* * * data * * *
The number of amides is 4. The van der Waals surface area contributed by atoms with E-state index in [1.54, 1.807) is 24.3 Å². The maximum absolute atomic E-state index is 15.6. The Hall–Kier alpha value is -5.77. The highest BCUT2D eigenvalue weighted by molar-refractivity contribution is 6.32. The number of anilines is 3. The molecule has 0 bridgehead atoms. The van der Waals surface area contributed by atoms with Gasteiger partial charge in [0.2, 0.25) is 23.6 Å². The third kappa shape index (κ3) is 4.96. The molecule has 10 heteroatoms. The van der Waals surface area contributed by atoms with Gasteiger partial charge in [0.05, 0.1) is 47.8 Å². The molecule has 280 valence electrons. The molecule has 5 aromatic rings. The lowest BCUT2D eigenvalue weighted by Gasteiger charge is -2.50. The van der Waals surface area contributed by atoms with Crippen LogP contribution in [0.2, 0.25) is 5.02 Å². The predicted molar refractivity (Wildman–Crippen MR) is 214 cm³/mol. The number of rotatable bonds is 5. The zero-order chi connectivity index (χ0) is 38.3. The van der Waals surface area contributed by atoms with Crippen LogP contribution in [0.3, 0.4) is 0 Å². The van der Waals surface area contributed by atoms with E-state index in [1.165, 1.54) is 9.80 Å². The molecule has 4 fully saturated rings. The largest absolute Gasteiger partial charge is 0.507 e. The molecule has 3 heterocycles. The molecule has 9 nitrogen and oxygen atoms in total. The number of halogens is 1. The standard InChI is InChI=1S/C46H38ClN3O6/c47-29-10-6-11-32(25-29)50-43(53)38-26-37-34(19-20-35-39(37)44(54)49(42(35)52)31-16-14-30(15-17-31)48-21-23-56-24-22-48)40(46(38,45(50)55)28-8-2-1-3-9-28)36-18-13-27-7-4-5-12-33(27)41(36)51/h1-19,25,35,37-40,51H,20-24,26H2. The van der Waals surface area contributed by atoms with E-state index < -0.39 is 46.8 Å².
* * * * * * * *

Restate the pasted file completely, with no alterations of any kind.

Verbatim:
The number of amides is 4. The van der Waals surface area contributed by atoms with E-state index in [1.54, 1.807) is 24.3 Å². The maximum absolute atomic E-state index is 15.6. The Hall–Kier alpha value is -5.77. The highest BCUT2D eigenvalue weighted by molar-refractivity contribution is 6.32. The number of anilines is 3. The molecule has 0 bridgehead atoms. The van der Waals surface area contributed by atoms with Gasteiger partial charge in [0.2, 0.25) is 23.6 Å². The third kappa shape index (κ3) is 4.96. The molecule has 10 heteroatoms. The van der Waals surface area contributed by atoms with Gasteiger partial charge in [0.05, 0.1) is 47.8 Å². The molecule has 280 valence electrons. The molecule has 5 aromatic rings. The lowest BCUT2D eigenvalue weighted by Gasteiger charge is -2.50. The van der Waals surface area contributed by atoms with Crippen LogP contribution in [0.2, 0.25) is 5.02 Å². The predicted molar refractivity (Wildman–Crippen MR) is 214 cm³/mol. The number of rotatable bonds is 5. The zero-order chi connectivity index (χ0) is 38.3. The van der Waals surface area contributed by atoms with Crippen LogP contribution in [0.3, 0.4) is 0 Å². The van der Waals surface area contributed by atoms with E-state index in [1.165, 1.54) is 9.80 Å². The molecule has 4 fully saturated rings. The largest absolute Gasteiger partial charge is 0.507 e. The molecule has 3 heterocycles. The molecule has 9 nitrogen and oxygen atoms in total. The number of halogens is 1. The standard InChI is InChI=1S/C46H38ClN3O6/c47-29-10-6-11-32(25-29)50-43(53)38-26-37-34(19-20-35-39(37)44(54)49(42(35)52)31-16-14-30(15-17-31)48-21-23-56-24-22-48)40(46(38,45(50)55)28-8-2-1-3-9-28)36-18-13-27-7-4-5-12-33(27)41(36)51/h1-19,25,35,37-40,51H,20-24,26H2. The van der Waals surface area contributed by atoms with E-state index < -0.39 is 46.8 Å².